Cambiano, G.; Canfora, L.; Lanza, D. (eds.) (1994). Lo spazio letterario della Grecia Antica, I-III. Roma: Sallerno editrice.

Cassio, A.C. (ed.) (2008). Storia delle lingue letterarie greche. Firenze: Le Monier Università.

Della Corte, F. et al. (1972). Introduzione allo studio della cultura classica. I: Letteratura. Milano: Marzorati editore. Easterling. P.E.

Fantuzzi, M., Hunter, R. (2004). Tradition and Innovation in Hellenistic Poetry. Cambridge: Cambridge University Press.

Knox, B.M.W. (eds.). The Cambridge History of Classical Literature. I: Greek Literature. Cambridge.: Cambridge University Press.

Konstan, D. (1994). Sexual Symmetry: Love in the Ancient Novel and Related Genres. Princeton.

Körte, A., Händel, P. (1973). La poesía helenística. Madrid: Labor.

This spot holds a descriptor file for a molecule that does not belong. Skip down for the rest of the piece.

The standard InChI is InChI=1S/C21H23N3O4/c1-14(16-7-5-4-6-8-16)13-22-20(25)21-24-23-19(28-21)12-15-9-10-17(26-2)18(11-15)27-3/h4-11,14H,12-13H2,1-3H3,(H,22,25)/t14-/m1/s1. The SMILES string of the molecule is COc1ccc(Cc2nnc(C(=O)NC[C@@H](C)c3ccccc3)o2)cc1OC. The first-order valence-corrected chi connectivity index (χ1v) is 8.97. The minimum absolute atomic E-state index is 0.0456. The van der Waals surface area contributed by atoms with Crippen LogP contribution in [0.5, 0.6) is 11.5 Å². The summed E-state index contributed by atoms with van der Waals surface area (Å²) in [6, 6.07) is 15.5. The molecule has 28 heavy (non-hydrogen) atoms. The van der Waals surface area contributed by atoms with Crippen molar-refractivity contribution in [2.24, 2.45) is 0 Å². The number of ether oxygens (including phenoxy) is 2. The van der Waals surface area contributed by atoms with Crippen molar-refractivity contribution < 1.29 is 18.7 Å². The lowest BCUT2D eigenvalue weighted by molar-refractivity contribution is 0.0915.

García Gual, C. (1972). Los Orígenes de la novela. Madrid : Istmo.

--- (2002). Apología de la novela histórica y otros ensayos. Barcelona : Península 

Lesky, A. (1968). Historia de la literatura griega. Madrid: Gredos. 

López Férez, J.A. (ed.) (1988). Historia de la literatura griega. Madrid: Cátedra.

Mestre,. F. (1991) L'Assaig a la literatura grega d'època imperial. Barcelona. 

Millar, F. (1993). The Roman Near East. 31 BC-AD 337. Cambridge (Mass.).

Miralles, C. (1981). El helenismo. Barcelona. 

Saïd, S.; Trédé, M.; Le Boulluec, A. (2012). Histoire de la littérature grecque. París: PUF.

Schmeling, G. (ed.) (1996). The Novel in the Ancient World. Leiden-Nova York-Colònia. 

Swain, S. (1996). Hellenism and Empire. Language, Classicism 

Whitmarsh, T. (2007). The Cambridge companion to the Greek and Roman novel.Cambridge ; New York : Cambridge University Press.

 

Software

Moodle